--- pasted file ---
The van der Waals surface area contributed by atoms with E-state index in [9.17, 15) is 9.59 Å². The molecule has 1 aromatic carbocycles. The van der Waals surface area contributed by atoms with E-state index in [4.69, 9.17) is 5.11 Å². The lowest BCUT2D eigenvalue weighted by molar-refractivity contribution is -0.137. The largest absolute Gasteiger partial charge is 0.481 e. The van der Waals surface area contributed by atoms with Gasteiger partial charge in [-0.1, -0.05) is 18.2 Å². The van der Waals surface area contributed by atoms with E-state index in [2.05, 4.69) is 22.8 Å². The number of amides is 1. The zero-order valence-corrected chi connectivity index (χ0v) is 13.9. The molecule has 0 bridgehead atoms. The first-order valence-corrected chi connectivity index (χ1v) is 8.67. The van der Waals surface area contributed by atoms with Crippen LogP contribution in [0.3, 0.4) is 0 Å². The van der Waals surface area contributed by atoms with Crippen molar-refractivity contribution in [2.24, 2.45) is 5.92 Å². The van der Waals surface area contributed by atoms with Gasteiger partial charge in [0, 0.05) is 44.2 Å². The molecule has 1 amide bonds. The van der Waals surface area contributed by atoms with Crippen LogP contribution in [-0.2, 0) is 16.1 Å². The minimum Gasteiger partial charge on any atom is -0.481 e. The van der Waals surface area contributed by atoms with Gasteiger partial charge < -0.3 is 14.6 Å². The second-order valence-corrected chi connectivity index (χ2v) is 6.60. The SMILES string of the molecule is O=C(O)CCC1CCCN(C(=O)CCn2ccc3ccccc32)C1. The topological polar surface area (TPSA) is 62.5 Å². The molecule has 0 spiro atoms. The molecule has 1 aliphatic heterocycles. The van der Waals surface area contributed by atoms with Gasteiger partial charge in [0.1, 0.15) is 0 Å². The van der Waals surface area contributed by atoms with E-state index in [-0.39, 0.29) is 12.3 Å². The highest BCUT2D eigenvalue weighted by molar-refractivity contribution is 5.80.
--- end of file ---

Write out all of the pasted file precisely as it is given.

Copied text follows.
The van der Waals surface area contributed by atoms with E-state index in [9.17, 15) is 9.59 Å². The molecule has 1 aromatic carbocycles. The van der Waals surface area contributed by atoms with E-state index in [4.69, 9.17) is 5.11 Å². The lowest BCUT2D eigenvalue weighted by molar-refractivity contribution is -0.137. The largest absolute Gasteiger partial charge is 0.481 e. The van der Waals surface area contributed by atoms with Gasteiger partial charge in [-0.1, -0.05) is 18.2 Å². The van der Waals surface area contributed by atoms with E-state index in [2.05, 4.69) is 22.8 Å². The number of amides is 1. The zero-order valence-corrected chi connectivity index (χ0v) is 13.9. The molecule has 0 bridgehead atoms. The first-order valence-corrected chi connectivity index (χ1v) is 8.67. The van der Waals surface area contributed by atoms with Crippen LogP contribution in [0.3, 0.4) is 0 Å². The van der Waals surface area contributed by atoms with Crippen molar-refractivity contribution in [2.24, 2.45) is 5.92 Å². The van der Waals surface area contributed by atoms with Gasteiger partial charge in [0, 0.05) is 44.2 Å². The molecule has 1 amide bonds. The van der Waals surface area contributed by atoms with Crippen LogP contribution in [-0.2, 0) is 16.1 Å². The minimum Gasteiger partial charge on any atom is -0.481 e. The van der Waals surface area contributed by atoms with Gasteiger partial charge < -0.3 is 14.6 Å². The second-order valence-corrected chi connectivity index (χ2v) is 6.60. The SMILES string of the molecule is O=C(O)CCC1CCCN(C(=O)CCn2ccc3ccccc32)C1. The topological polar surface area (TPSA) is 62.5 Å². The molecule has 0 spiro atoms. The molecule has 1 aliphatic heterocycles. The van der Waals surface area contributed by atoms with Gasteiger partial charge in [0.1, 0.15) is 0 Å². The van der Waals surface area contributed by atoms with E-state index in [-0.39, 0.29) is 12.3 Å². The highest BCUT2D eigenvalue weighted by molar-refractivity contribution is 5.80.